But what of the downsides? True, they do exist and they are numerous but this is why it is worth contacting the professionals to find property that suits your own circumstances and requirements. Through experience we know how to mitigate the risk and how to manage a property that offers very solid returns and very little hassle to you, the investor, whatever the market conditions.

So, in a nutshell property is a tangible, reliable asset that will typically appreciate in value, provide a steady income stream and can be highly leveraged if required to give outstanding returns. Add in the compounding of increasing prices, reducing debt and the rental income and there are few investments to compare as a long term wealth generation strategy.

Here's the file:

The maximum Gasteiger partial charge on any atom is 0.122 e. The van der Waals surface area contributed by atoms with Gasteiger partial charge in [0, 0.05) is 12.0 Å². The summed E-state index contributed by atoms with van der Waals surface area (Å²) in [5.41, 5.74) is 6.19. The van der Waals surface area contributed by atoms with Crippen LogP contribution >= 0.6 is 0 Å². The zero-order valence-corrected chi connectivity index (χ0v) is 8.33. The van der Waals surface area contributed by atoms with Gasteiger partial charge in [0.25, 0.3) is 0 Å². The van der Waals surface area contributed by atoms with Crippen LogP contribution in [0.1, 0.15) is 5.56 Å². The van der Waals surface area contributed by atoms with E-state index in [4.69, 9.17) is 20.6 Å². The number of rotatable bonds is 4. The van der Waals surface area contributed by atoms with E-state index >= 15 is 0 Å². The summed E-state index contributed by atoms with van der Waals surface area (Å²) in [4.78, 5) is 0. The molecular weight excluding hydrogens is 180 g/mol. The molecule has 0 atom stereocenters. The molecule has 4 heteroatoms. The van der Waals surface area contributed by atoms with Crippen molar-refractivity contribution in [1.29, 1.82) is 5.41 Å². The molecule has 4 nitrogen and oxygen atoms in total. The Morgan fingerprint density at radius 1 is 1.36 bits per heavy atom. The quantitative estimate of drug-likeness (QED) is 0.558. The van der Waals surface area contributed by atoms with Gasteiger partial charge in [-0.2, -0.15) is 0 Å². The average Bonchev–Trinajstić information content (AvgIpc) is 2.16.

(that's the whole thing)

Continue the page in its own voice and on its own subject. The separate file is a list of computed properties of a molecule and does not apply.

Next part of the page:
Please let me know if there are any areas you would welcome any further clarity on and I will respond as soon as I am able. Thanks for reading and I look forward to hopefully speaking to many of you in the near future to help you with your property needs.